By Marvin W. Cowan
Joseph Smith said His Inspired Version of the Bible, which LDS call the Joseph Smith Translation (JST), and the Book of Mormon (B. of M.) were translated or inspired by the Lord. Our last article compared Isaiah 2:1-10 in the JST with II Nephi 12:1-10 in the B. of M. II Nephi 12 quotes Isaiah 2, so they should be the same, but there is at least one difference in this chapter and more differences in other chapters where the B. of M. quotes the Bible. Those texts were also compared with the same verses in the King James Version (KJV) of the Bible and the original Hebrew text. We will now continue our discussion of the JST version of Isaiah 2 to give more insight into the kind of changes Smith made in his JST in just one chapter of Isaiah. Isaiah 2:11 says, “And it shall come to pass that the lofty looks of man shall be humbled, and the haughtiness of man shall be bowed down, and the Lord alone shall be exalted in that day.” The words “And it shall come to pass that” are also in II Nephi 12:11, but they are not in the KJV or original Hebrew text and they don’t clarify the verse, so they just take up space. The JST of Isaiah 2:11 says “the haughtiness of man,” but II Nephi 12:11 says “men.” It is also “men” in the original 1830 edition of the B. of M., the KJV and the original Hebrew text. Since LDS claim the Lord inspired both the JST and the B. of M. why are they different if II Nephi 12:11 was quoting Isaiah 2:11? Surely the Lord knew that “man” is singular and “men” is plural when He inspired the original Hebrew text of this verse, so did he forget when He inspired the JST?
Isaiah 2:12 in the JST says, “For the day of the Lord of hosts soon cometh upon all nations; yea, upon every one; yea, upon the proud and lofty, and upon every one who is lifted up and he shall be brought low.” There are no “yea’s” in this verse in the KJV nor in the original Hebrew text. The phrase “soon cometh upon all nations” is not in the original or in any genuine translation in English because it is out of place. Isaiah clearly addressed his message to Judah and Jerusalem (Isaiah 1:1; 2:1; 2:5) not “all nations.” But, all editions of the B. of M. has the same wording as the JST. The word “one” appears twice in the JST and the KJV of this verse, but it is italicized in the KJV which means it was not in the original but the KJV translators supplied it to smooth out the reading. It is not italicized in the JST, so did the Lord add that word or did Smith just copy the KJV? Isaiah 2:13 in the JST says, “Yea, and the day of the Lord shall come upon all the cedars of Lebanon, for they are high and lifted up; and upon all the oaks of Bashan.” There is no “yea” in this verse in the KJV or the original Hebrew text. Nor does this verse contain “the day of the Lord shall come” in the KJV or the original because those words were in verse 12, so they are redundant and do not add clarity to this verse. The JST also has “for they” where the KJV has “that” in italics. “For they” is not in the original and doesn’t improve what the word “that” means in this context. The JST of Isaiah 2:14 says, “And upon all the high mountains, and upon all the hills, and upon all the nations, which are lifted up.” The words “and upon all the nations” are not in the KJV or in the original, but they are in all editions of the B. of M. Those words are out of place since Isaiah was writing about Judah and Jerusalem as we pointed out in verse 12. The JST of Isaiah 2:15 says, “And upon every people, and upon every high tower, and upon every fenced wall.” The words “upon every people” are not in the KJV or in the original, but the author of the JST included all people and nations in what Isaiah said! The JST of Isaiah 2:16 says, “And upon all the ships of the sea, and upon all the ships of Tarshish, and upon all pleasant pictures” (imagery). The words “upon all the ships of the sea” are not in the KJV or the original. “All the ships of the sea” would include “all of the ships of Tarshish,” so this is a redundant statement. The additional words in the JST of Isaiah 2:16 don’t clarify anything!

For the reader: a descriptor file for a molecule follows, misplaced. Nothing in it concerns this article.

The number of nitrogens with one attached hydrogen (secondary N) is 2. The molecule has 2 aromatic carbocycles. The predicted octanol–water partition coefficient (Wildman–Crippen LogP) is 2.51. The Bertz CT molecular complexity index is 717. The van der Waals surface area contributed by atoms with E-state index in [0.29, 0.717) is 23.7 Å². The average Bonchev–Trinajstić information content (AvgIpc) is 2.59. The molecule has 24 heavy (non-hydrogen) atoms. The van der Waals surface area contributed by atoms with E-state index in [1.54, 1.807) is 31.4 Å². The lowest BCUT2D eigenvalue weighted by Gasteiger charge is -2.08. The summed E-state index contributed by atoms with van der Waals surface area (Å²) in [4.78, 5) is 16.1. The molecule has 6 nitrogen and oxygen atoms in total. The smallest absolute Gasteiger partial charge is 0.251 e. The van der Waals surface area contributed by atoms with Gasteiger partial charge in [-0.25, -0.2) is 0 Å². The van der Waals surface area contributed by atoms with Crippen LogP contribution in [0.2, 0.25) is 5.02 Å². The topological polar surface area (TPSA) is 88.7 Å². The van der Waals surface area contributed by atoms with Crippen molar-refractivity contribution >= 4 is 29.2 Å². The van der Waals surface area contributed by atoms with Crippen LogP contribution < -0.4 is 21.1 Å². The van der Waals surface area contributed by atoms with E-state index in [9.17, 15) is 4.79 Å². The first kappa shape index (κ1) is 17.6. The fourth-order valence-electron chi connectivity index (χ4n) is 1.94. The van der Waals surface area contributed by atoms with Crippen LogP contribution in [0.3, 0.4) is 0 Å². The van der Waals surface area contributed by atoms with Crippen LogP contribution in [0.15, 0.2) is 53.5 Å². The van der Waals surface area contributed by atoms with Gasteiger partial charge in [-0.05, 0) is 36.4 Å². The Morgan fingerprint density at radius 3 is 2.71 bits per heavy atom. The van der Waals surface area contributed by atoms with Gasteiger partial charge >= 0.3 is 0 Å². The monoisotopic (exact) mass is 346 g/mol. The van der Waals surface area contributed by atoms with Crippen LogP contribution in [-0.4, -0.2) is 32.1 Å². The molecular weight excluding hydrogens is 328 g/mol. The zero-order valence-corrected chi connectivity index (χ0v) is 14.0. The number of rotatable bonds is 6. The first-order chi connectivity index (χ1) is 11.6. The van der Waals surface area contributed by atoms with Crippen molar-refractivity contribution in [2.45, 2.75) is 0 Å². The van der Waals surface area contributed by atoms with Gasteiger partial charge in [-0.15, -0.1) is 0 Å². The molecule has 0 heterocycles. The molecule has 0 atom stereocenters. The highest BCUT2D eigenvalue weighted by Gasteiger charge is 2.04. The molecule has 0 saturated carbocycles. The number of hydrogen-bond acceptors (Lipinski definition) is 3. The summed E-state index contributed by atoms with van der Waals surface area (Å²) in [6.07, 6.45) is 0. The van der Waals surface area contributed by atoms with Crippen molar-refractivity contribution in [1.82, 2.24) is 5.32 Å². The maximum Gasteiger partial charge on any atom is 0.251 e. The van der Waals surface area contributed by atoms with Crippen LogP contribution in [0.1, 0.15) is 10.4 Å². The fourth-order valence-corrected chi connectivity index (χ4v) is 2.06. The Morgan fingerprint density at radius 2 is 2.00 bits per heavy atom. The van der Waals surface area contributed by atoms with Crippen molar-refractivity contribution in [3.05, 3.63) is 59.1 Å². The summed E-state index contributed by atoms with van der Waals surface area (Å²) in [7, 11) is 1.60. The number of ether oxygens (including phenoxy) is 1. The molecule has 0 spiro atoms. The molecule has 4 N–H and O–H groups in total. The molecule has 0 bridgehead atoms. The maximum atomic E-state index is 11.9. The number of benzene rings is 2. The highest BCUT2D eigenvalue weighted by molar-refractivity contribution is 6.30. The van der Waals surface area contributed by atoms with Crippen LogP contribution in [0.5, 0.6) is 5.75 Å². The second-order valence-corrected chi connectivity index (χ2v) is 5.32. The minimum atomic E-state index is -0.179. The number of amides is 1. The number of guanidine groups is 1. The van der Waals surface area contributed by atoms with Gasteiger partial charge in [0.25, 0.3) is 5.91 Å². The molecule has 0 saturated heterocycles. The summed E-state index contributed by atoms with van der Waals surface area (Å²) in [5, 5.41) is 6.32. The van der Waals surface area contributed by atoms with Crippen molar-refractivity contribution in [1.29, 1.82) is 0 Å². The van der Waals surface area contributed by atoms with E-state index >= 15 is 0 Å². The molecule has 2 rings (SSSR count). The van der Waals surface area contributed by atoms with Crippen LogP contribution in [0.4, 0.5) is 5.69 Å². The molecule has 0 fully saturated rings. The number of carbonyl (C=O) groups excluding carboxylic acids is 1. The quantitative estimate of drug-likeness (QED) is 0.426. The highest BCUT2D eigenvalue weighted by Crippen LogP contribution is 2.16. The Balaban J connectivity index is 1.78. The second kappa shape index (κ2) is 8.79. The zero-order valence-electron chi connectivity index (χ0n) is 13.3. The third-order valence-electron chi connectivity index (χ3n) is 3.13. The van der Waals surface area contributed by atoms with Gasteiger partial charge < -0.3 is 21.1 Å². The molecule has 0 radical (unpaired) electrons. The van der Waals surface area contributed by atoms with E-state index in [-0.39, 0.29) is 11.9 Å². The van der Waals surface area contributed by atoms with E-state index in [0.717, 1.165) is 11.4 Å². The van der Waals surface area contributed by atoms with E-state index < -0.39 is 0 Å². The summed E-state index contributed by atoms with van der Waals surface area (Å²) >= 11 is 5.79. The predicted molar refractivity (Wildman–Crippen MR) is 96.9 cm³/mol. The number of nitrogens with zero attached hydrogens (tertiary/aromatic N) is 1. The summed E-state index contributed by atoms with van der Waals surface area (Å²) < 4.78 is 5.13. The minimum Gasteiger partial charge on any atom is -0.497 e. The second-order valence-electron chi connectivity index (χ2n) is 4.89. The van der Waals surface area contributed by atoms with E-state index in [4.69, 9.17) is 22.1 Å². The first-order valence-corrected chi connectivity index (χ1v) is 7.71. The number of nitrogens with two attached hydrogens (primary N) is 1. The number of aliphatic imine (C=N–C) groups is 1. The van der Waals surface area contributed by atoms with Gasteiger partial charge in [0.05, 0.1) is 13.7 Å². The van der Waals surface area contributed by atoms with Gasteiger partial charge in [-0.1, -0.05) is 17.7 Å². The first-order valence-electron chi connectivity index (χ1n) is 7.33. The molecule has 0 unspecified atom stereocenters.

The JST of Isaiah 2:17-18 are identical in the KJV. But Isaiah 2:19 says, “And they shall go into the holes of the rocks, and into the caves of the earth, for the fear of the Lord shall come upon them, and the glory of His majesty shall smite them, when He ariseth to shake terribly the earth.” The words “shall come upon them” and “shall smite them” are not in the KJV or in the original, but they are in II Nephi 12:19 which shows that Smith copied them from the B. of M. since it was completed before the JST. How does the Lord’s glory smite people? Isaiah 2:20 in the JST reads much like the KJV except it leaves out the italicized words in the KJV and also changes “he” to “they.” The JST of Isaiah 2:21 says, “To go into the clefts of the rocks, and into the tops of the ragged rocks, for the fear of the Lord shall come upon them, and the majesty of the Lord shall smite them, when he ariseth to shake terribly the earth.” This verse is similar to verse 19 and the JST again added the words “shall come upon them” and “shall smite them” even though they are not in the KJV or the original. How does the Lord’s majesty smite people? The last phrase of this verse in the KJV says, “and for the glory of his majesty when he ariseth to shake terribly the earth.” So, this verse simply says the idol worshipers will flee into the rocks because they are afraid that the Lord’s wrath will come on them because of their idolatry and they are also frightened by the glory of his majesty. The JST has distorted the meaning of this verse! The JST of Isaiah 2:21 is identical in the KJV and says to quit trusting in frail men whose breath is in his nostrils today, but will it be tomorrow? Smith’s changes this chapter of the JST don’t clarify or improve it, so did “the Lord” really reveal those changes to him?